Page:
ORCA Wildlife Officer – Bay of Biscay


Posted by: orcaweb | April 10, 2018

Dreaming of the Bay of Biscay

And we’re back on board the Pont-Aven for another Wildlife Officer season – hurrah!


Pont-Aven ORCA Wildlife Officers, L-R – Kelly, Kate & Lucy

It has, however, been a quiet start to the Pont Aven Wildlife Officer season, with the Bay of Biscay having us at her mercy for our first trip to Santander. With strong winds, heavy swell and high sea states, we were unable to complete our deck watch, but still even in those rough conditions Kelly and I (Kate) were able to talk to passengers about the wonders of the Bay, even if we were swaying side to side when doing so! Even without seeing the glorious animals, people seem to be so inquisitive about what lies beneath, and as passionate as we are to see and protect them.

The rest of the journeys have been kinder to us. Through bracing the chilling winds and rain to glorious sunshine and near perfect conditions, we’ve stood on deck, determined to see those creatures the bay is so famous for, and through all of the changing weather conditions we were accompanied by gannets, who seemed as determine as we were to find those cetaceans.

From Roscoff to Plymouth, Portsmouth to Cork we had glimpses of dolphins and porpoises and a whale blow in the distance, and in all of these wonderful moments, we were clinging to the promise of the Bay of Biscay, and all of the creatures that had been hidden from us during the first crossing.


A friendly gannet keeping us company on our deck watch


Wildlife Officer Kelly on a misty day aboard the Pont Aven

We were rewarded for our dedication on Monday, when crossing the Bay of Biscay we sighted over 60 common dolphins and 3 whales, one of which we confirmed as a fin whale. There’s nothing quite like seeing that infamous blow on the horizon and wondering if you imagined it or whether your patience will be rewarded with a glimpse of one of the largest animals on the planet, the fin whale. Fantastically, we got to share the moment the fin whale surfaced with some dedicated passengers who braced the cold with us up on deck ten. Hopefully over the next few months there will be many more moments like this. We’ll be waiting!


ORCA Wildlife Officer – Bay of Biscay


Sunset over the English Channel

Posted by: orcaweb | April 4, 2018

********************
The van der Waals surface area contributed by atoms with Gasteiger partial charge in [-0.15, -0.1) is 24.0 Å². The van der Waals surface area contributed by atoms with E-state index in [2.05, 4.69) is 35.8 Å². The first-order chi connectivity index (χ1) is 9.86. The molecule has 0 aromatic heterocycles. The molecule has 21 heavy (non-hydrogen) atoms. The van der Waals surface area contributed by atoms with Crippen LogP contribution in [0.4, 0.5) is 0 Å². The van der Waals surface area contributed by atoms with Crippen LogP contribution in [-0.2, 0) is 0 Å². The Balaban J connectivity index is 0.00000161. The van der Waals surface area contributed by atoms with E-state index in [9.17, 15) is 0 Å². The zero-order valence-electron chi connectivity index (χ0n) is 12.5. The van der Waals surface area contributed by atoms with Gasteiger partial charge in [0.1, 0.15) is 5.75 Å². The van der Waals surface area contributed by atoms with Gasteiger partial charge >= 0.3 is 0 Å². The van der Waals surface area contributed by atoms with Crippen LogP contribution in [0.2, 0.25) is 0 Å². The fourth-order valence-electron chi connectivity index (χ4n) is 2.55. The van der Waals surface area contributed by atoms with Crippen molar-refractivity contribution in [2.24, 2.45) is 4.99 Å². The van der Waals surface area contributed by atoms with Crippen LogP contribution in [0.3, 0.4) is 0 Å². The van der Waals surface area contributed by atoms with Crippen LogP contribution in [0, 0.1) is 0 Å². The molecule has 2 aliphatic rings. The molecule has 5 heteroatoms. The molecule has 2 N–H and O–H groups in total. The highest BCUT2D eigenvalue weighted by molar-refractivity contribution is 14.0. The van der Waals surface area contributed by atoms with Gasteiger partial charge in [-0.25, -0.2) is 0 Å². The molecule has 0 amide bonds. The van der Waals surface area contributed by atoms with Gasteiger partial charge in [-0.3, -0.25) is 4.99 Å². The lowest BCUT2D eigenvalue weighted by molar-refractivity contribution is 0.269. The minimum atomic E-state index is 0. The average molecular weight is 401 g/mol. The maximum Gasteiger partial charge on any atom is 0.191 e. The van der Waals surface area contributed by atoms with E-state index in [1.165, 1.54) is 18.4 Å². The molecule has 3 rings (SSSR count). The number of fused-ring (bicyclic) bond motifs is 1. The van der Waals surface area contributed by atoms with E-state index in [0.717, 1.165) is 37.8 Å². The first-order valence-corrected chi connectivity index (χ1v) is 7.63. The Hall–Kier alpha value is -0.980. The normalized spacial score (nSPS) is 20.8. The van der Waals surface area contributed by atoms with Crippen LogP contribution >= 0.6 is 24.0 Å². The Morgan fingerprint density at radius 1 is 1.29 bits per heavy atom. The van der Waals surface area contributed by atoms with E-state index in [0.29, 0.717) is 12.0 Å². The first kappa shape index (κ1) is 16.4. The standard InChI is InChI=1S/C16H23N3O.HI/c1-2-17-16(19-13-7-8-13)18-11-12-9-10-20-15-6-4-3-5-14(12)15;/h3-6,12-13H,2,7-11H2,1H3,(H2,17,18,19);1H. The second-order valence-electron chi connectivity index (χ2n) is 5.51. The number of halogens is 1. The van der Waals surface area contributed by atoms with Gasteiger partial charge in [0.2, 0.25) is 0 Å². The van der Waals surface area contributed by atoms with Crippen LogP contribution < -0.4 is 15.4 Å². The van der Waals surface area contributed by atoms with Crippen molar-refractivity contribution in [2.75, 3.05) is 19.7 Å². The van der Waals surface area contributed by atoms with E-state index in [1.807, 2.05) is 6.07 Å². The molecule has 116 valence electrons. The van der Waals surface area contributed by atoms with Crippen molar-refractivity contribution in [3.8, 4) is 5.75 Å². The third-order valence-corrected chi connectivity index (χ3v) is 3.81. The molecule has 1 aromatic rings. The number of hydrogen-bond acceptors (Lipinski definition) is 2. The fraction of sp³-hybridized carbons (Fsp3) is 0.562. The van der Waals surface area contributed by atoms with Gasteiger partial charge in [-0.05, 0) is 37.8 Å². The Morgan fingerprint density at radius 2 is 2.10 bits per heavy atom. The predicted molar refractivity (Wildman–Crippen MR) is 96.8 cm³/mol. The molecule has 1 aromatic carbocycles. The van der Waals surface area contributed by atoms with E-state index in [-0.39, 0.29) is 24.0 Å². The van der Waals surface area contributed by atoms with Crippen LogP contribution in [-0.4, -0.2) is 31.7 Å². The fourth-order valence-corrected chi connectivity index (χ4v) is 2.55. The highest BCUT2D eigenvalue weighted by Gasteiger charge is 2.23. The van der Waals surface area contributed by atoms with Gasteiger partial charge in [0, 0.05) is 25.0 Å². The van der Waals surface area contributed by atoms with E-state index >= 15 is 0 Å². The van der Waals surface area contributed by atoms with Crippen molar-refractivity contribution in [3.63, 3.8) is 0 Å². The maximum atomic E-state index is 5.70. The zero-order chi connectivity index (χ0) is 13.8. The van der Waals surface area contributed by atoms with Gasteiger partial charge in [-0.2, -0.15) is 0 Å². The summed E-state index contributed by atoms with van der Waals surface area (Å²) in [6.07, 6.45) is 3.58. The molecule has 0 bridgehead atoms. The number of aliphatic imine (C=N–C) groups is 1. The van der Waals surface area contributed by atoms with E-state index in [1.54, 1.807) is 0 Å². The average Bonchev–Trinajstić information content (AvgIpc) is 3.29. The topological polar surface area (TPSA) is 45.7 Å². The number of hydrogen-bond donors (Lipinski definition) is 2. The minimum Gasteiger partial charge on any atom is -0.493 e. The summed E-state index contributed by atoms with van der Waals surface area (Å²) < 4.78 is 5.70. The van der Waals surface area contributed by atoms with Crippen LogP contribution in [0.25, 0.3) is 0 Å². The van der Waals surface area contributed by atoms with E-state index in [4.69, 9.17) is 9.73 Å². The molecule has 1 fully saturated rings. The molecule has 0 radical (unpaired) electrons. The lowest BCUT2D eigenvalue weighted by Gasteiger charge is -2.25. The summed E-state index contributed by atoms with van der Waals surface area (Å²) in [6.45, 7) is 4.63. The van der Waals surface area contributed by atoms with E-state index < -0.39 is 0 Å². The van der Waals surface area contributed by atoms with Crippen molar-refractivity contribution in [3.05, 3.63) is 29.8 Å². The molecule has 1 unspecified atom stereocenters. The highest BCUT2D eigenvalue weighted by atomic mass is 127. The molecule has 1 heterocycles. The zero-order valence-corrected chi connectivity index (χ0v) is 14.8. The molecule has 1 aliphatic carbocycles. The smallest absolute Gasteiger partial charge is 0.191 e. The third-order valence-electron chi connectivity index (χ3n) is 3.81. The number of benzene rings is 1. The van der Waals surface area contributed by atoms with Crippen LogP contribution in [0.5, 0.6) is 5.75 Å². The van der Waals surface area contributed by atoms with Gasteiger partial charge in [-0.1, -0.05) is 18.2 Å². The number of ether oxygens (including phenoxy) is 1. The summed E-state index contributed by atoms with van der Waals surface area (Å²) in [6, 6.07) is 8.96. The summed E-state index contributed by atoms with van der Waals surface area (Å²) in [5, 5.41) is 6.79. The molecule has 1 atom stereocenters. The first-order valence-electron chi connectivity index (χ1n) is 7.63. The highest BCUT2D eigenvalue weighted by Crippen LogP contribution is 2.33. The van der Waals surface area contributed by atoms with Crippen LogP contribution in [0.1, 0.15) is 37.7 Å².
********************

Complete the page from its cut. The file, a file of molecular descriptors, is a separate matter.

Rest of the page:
First week as a WO on the Cap Finistere

Hello everybody!

The Wildlife Officers are back! My name is Sam and I have just finished my first week on board the Brittany Ferries‘ ship, the Cap Finistere. Our first few days on the ship began with our Wildlife Officer training, which included, surprise surprise, a few deck watches.

It was a great couple of days having all of the Wildlife Officers together learning about our duties on board the ferries and we even got to see some common dolphins and striped dolphins!  Overall, we sighted 129 dolphins during the training – a fantastic start to the 2018 Wildlife Officer season!


Wildlife Officers Brittany Ferries 2018, L-R Heather, Lucy, Laura, Kelly, Kate & Sam

After all that learning,  we arrived at Portsmouth on Good Friday and Laura and I waved goodbye to everybody as we embarked on our first official voyage. Our first day involved welcoming 180 children on board and helping them kick-start their Easter holidays. They really enjoyed our children’s presentation and had great fun with our new interactive quiz.

Our outdoor adventures began on our first deck watch when we experienced some unexpected hail (which nobody warned us about!). Despite this and some rather windy days, we have been accompanied on deck throughout the week by some really enthusiastic passengers who helped us search for cetaceans. Luckily we have had quite a few sightings, especially of our species of the week….the common dolphin, that were enjoyed by all of the passengers on deck.